Businessolver Blog

Putting the “Human” Back in Human Resources

Putting the “Human” Back in Human Resources
Posted on Thursday, June 8, 2023 by Jon Shanahan

Returning to the office is a complicated decision, and often perceived as unempathetic by employees. So how can CEOs and HR partner together to bridge the empathy divide?

Want the highlights? Listen to our audio-only recap.

According to Businessolver’s 2023 State of Workplace Empathy Report, there’s a 24-point gap between CEOs and HR’s perceptions of each other. This is the empathy gap, and HR is struggling to navigate it.  

With burnout amongst HR professionals steadily increasing, mediating between the C-Suite and the rest of the workforce seems like an uphill climb with no traction to support them. So how can HR get that support on both sides? 

Businessolver’s recent live discussion, Putting the “Human” Back in Human Resources, discussed the hot topics contributing to the empathy divide, including return to office and DEIB. 

Here are the key takeaways from the discussion. 

Anticipate employee’s needs when facing return to office  

If returning to the office is a true necessity, give employees additional support. Since the pandemic and resulting remote work transition, some workers have moved further away from their office buildings or corporate headquarters. Others have switched their daycares to be closer to their homes. Others still have started caring for a spouse, or elderly parent. All of these changes should be considered regardless of whether the organization is pushed back to in-person work or not. 

Flexibility is possible even for employers who can’t support a fully remote workforce. These benefits and opportunities might look like: 

  • Offering flex hours 
  • Providing pre-tax commuter benefits 
  • Subsidizing or providing point solutions for caregivers and family planning 

In our live discussion, Iesha Berry, Docusign’s Head of People Experience and Chief Diversity and Engagement Officer, explained how DocuSign’s Future of Work strategy encompasses some of these key benefits in their return to office initiative and has been met with positive feedback overall.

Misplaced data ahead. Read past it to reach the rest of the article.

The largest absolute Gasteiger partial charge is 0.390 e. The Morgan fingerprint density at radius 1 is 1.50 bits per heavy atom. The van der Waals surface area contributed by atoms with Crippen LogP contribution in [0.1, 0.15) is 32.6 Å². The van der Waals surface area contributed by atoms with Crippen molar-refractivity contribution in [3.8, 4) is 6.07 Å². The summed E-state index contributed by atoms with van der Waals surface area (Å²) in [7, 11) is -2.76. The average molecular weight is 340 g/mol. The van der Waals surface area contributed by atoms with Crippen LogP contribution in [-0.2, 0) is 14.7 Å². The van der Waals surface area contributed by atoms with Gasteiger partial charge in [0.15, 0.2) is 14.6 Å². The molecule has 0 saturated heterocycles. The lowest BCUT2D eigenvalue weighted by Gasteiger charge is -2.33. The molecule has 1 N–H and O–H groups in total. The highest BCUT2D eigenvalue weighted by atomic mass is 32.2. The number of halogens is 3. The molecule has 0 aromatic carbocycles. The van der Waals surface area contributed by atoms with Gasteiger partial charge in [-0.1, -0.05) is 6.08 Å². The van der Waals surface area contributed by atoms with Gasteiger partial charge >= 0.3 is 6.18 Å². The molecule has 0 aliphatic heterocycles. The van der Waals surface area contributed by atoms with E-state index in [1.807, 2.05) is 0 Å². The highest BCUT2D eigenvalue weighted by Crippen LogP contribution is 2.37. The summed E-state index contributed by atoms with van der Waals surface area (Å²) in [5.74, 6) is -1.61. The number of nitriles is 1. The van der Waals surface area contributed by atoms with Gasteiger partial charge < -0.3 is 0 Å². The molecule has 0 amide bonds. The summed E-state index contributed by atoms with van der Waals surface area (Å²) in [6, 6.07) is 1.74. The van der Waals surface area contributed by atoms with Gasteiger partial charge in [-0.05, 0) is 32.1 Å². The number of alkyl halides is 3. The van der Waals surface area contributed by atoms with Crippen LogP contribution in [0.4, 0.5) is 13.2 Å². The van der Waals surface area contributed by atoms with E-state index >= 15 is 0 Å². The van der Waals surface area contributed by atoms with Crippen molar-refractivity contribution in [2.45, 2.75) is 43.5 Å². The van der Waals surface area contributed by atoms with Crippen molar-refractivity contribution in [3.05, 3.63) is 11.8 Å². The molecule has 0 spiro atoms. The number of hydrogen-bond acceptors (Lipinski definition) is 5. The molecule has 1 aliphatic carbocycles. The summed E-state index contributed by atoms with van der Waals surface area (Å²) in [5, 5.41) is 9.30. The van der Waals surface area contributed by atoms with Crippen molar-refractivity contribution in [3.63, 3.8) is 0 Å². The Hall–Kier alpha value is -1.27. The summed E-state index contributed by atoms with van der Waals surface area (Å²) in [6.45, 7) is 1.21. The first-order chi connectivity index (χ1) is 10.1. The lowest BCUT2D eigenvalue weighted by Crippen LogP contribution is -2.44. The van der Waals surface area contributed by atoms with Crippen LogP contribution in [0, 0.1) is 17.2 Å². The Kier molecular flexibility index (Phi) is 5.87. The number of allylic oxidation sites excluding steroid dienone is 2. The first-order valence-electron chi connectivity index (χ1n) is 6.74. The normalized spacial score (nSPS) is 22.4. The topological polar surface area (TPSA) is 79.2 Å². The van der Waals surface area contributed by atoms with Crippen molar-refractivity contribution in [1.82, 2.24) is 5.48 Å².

Double down on your efforts to foster diversity, equity, inclusion, and belonging (DEIB) 

Our Empathy data shows that 79% of employees say they feel like they belong at their companies, with Black (81%) and Hispanic (82%) employees along with remote workers (83%) most likely to say they feel like they belong. Without in-person “water cooler conversations,” and generally less time spent chatting about non-work-related topics, leaves less of a chance for incidents like microaggressions, that could be inherent in face-to-face interactions, that may be less likely to occur in a fully remote environment. 

The importance of ensuring employees feel like they can be their authentic selves at work cannot be overstated, especially in a brick-and-mortar office environment. As Marcy Klipfel, Businessolver’s Chief Engagement Officer, stated, it’s important to pulse your entire population regularly, and ensure they feel a sense of belonging. 

Ask for feedback and act on it 

All of our panelists touched on the importance of executives being available and transparent to all levels of the organization. Businessolver has a meeting every Monday morning to talk about what’s going on in the business. DocuSign has regular “AMA” (“ask me anything”) meetings with all the executive-level staff, where no question is off limits for employees to ask.  

The key here is personalization. Another great point from Iesha: make sure employees feel like their unique concerns are being heard, and the solutions being brought forward are for their specific needs. By giving HR a seat at the table, delivering feedback from employees to the C-Suite, and in turn, providing the reasoning behind the resulting action, builds that necessary trust to start bridging the empathy gap.  

Missed the live webinar? Catch up on the conversation with the on-demand recording.